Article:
“By 1914, modern Nigeria came into being under an autocratic Governor, Sir Frederick Lugard, who succeeded in isolating one Nigerian group from the other” (Jide Osuntokun) . “In administration, in land policy, in a dozen different fields of colonial government, the administration reinforced not the unity of the colony, but the differences between North and South” said Ruth First. 

Since 1960 and of the big three of Nigerian politics including Nnamdi Azikiwe, Ahmadu Bello, Awolowo was the most active and painstaking in reaching out to the rest of the country. Unfortunately, the returns on this political investment drive have been rather poor. At best, the harvest consists of little more than appointment as vice chairman of Yakubu Gowon’s federal executive council; and the speculation that the coup makers of January 1966 had pencilled him down as their choice for the position of prime minister. 

In his unique devotion to the cultivation of political leadership myth, he was the most intellectually rigorous, propaganda savvy and practically driven among his peers. There is no more apt citation of him than the tribute paid him by President Ibrahim Babangida as “the main issue of Nigerian politics”. Further apotheosis vocabulary came from Emeka Ojukwu who cited Awolowo as “the best president Nigeria never had”

Contrary to the impression of many commentators however, from 1951 (when he became the leader of government business in the Western region) to 1979, Awolowo never enjoyed the kind of Yoruba hegemonic political dominance ascribed to him until his martyrdom (spawned by his trial and conviction for treasonable felony) in 1963. The reason the results of the 1951 elections in the Western region became so contentious was the less than compelling victory of the AG. Indeed the party would have lapsed into becoming the opposition party were the other contestants to gang up against it. 

The facts speak for themselves. In the 1951 regional elections, AG won 37 seats. Mabolaje (Ibadan people’s party) won 6 seats. NCNC won 18 seats, Independents won 19 seats]. The AG then went on to lose the elections into the federal house of representatives in 1956 to the NCNC. It was on account of this loss that the federal ministers from the western region were the likes of the flamboyant Adegoke Adelabu, T.O.S Benson and Akinfosile, all of the NCNC. Similarly the results of the 1960/61 regional elections all over Nigeria were as follows Western region: Action Group 79:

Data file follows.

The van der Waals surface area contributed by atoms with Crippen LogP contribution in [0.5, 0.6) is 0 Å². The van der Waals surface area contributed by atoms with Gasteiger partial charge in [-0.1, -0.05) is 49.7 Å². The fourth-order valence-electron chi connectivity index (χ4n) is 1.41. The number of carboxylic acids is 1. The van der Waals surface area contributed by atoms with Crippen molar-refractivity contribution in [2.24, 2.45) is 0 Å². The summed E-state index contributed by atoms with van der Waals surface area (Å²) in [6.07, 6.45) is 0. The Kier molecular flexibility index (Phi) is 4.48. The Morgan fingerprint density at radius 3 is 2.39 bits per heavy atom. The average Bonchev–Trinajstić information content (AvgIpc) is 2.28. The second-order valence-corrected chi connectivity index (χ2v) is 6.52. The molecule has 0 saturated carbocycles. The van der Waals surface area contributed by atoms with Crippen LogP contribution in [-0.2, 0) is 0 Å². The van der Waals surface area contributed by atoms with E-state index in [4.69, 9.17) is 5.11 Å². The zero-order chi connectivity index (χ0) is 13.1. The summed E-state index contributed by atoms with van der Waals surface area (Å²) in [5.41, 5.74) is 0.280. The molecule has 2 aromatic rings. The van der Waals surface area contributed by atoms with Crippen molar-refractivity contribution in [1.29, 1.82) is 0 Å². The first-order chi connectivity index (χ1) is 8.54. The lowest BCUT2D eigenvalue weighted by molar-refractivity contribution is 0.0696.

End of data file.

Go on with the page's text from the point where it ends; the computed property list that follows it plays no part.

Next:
NCNC–NEPU 33: Mabolaje Grand Alliance 10. Total: 122. In the Eastern Region: NCNC 106; Action Group15; Dynamic Party 5; Independents 20. Total 146. In the Northern Region:  Northern People’s Congress 156; Action-Group–UMBC 9; NCNC–NEPU 1. Total166

A major extrapolation from these results is that the AG was the least regionally dominant relative to the National Council of Nigerian Citizens, NCNC and the Northern Peoples Congress NPC in their respective regions- contradicting the suggestion that “Chief Obafemi Awolowo enjoyed the kind of political dominance in Western Nigeria that Sir Ahmadu Bello didn’t have even in Hausaphone Muslim Northern Nigeria (he could never win over Kano, for example) and that Dr. Nnamdi Azikiwe didn’t enjoy in Eastern Nigeria”. 

For whatever it is worth, here are the results of the 1959 parliamentary elections in Nigeria  National Council of Nigeria and the Cameroon (2,594,577 votes) (34.01%)   (81seats)  Action Group (1,992,364 votes)  (26.12%)  (73 seats) Northern People’s Congress (1,922,179 votes)25.20%) (134 seats).